Asbestos management in Multi Academy Trusts

New figures released this week from the JUAC in conjunction with the campaigner Lucie Stephens and the MP Rachel Reeves, who chairs the Asbestos in Schools Group, have also revealed the disparity in asbestos management across Multi Academy Trusts (MATs) and reinforce the need for the Government to take urgent action.

The data, gathered via Freedom of Information requests, included 54 reported asbestos exposure incidents in academies, including:

  • Asbestos identified in the ceiling of the IT suite;
  • Removal of toilets in the children’s centre disturbed suspected asbestos;
  • Asbestos found when digging out new car park

And despite the many exposure incidents reported, the JUAC said the HSE had only taken enforcement action in five MATs.

The group also warned that despite it being a legal requirement, some MATs did not have asbestos management plans for their academies, and many were not auditing the plans on a routine basis.
Some MATs were unable to gather information about PFI schools – highlighting the lack of accountability in such arrangements.


“These latest findings show that many schools are unaware of the risk or the extent of asbestos in our schools.

“The Government needs to come up with a clear strategy to ensure any potential exposure to asbestos is minimised and that staff and pupils are kept safe. Parents and teachers have been left in the dark for too long about the extent of the problem. Labour committed to a phased removal of asbestos in schools in our 2017 manifesto. How many more teachers and pupils’ lives have to be put in jeopardy before the Government commits to tackling this ticking time bomb?”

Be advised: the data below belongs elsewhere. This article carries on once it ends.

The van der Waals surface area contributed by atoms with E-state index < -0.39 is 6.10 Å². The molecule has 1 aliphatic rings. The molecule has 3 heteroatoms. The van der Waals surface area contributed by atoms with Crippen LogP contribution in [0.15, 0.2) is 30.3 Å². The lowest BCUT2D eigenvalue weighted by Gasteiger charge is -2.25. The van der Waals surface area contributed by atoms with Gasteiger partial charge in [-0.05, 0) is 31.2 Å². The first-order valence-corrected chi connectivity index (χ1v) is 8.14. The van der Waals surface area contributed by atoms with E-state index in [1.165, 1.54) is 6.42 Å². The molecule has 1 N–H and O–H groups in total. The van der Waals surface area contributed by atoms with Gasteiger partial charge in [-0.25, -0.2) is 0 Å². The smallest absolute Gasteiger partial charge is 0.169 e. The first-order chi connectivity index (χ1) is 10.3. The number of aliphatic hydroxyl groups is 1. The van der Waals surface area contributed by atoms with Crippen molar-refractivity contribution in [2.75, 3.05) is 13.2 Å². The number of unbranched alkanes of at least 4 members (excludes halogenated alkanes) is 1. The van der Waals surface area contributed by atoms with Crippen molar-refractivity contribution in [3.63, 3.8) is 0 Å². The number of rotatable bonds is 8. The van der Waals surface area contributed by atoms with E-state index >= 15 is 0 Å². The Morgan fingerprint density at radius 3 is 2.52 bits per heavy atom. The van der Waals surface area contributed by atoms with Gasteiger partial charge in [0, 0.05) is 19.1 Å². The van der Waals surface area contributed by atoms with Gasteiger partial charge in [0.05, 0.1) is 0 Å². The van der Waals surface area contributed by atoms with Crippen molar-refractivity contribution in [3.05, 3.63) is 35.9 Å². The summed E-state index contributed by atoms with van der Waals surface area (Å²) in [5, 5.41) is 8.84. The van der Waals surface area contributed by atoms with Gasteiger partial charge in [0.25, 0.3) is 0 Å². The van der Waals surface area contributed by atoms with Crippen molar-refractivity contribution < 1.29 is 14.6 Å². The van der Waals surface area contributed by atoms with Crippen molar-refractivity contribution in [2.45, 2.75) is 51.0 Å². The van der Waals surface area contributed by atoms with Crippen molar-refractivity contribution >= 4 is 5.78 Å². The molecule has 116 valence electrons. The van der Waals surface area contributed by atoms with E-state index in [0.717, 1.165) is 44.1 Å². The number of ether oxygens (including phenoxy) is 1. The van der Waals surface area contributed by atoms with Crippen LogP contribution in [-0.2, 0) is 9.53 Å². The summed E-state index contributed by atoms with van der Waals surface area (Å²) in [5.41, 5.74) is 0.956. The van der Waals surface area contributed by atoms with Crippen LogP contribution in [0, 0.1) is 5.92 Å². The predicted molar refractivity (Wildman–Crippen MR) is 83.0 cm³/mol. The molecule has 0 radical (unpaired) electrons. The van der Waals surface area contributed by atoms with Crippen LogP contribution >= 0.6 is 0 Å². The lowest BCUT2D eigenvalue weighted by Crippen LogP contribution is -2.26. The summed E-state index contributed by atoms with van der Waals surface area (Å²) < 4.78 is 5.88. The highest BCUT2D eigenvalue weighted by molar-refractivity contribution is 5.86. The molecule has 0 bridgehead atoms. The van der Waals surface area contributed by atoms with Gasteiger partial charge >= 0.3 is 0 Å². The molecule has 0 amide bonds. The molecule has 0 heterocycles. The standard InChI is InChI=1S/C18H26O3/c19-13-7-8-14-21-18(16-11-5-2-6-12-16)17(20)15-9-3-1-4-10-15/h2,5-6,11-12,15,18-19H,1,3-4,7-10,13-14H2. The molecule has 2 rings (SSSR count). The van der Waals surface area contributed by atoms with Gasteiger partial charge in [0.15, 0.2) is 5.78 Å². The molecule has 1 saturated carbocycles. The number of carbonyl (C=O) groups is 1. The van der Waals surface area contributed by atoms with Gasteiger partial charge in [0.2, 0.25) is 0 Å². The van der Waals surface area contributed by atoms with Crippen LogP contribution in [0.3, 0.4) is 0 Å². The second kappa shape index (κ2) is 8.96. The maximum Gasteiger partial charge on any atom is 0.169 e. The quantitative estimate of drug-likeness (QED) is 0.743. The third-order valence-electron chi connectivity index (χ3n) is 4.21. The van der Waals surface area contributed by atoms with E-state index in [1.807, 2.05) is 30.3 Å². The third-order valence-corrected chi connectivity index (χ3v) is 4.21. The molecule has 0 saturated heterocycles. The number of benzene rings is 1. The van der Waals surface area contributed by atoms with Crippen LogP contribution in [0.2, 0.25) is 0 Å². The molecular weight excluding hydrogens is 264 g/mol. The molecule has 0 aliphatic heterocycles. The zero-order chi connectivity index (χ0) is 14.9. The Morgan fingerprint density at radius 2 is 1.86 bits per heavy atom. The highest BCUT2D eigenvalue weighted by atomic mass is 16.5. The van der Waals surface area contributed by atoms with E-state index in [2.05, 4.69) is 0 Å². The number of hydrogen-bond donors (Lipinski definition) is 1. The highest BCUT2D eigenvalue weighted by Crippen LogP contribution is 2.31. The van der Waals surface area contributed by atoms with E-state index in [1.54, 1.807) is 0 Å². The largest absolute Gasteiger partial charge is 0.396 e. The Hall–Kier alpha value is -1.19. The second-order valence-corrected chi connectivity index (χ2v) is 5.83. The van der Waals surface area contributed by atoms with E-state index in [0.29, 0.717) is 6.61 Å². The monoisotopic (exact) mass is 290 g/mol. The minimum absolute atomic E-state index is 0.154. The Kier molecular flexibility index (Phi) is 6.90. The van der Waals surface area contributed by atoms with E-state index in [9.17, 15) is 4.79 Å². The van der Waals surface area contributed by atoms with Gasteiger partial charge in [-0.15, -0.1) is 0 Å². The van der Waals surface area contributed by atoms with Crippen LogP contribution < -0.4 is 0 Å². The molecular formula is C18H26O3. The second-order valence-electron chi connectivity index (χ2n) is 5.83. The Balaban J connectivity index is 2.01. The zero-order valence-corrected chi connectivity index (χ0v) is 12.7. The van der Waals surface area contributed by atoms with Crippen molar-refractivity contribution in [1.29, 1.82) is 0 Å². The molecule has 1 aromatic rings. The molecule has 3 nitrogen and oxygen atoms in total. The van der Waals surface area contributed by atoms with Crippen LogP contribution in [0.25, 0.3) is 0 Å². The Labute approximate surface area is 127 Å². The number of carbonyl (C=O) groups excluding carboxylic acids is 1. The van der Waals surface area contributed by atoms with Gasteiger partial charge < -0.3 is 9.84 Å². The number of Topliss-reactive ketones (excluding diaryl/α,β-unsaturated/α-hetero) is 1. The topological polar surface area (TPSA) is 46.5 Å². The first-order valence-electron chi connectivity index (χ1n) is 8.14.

No Time To Lose

This year’s GAAW event also joined forces with the No Time to Lose campaign, which is run by the Institution of Occupational and Safety Health (IOSH) to raise awareness of work-related cancers.

“The campaign began in November 2014 and has tackled some of the leading causes of occupational cancer,” said IOSH public relations manager, Simon Butt-Bethlendy.

“IOSH began with particulate matter in diesel exhaust fumes, then tackled solar radiation exposure, and next focused on respirable crystalline silica dust

“No Time to Lose – working together to tackle asbestos -related cancer will be the fourth and largest phase of our campaign. We’re really pleased to be joining forces with Linda and ADAO to draw more attention to Global Asbestos Awareness Week as we prepare for our own asbestos campaign launch.

“IOSH and its supporters have developed practical, useable, engaging and free resources to help managers and workers understand and respond to occupational cancer threats.

“Our new asbestos resources are looking really good and we look forward to making these available to ADAO supporters very soon.”

IOSH’s No Time To Lose campaign will be launched on 9 April.

You can join IOSH’s No Time To Lose Thunderclap at and use the #NTTLasbestos hashtag.

What makes us susceptible to burnout?

In this episode  of the Safety & Health Podcast, ‘Burnout, stress and being human’, Heather Beach is joined by Stacy Thomson to discuss burnout, perfectionism and how to deal with burnout as an individual, as management and as an organisation.

We provide an insight on how to tackle burnout and why mental health is such a taboo subject, particularly in the workplace.


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Rob White
Rob White
6 years ago

It is down to school headteachers to audit and manage Asbestos. Removal of all asbestos, whilst desireable, is not required or reasonably practicable. The cost of removal would be huge and the money would be better spent educating children and managing what asbestos exists.

Comments like this panic the ignorant and acheive nothing except show have far detached health and safety professionals are from reality and the requirements of the law.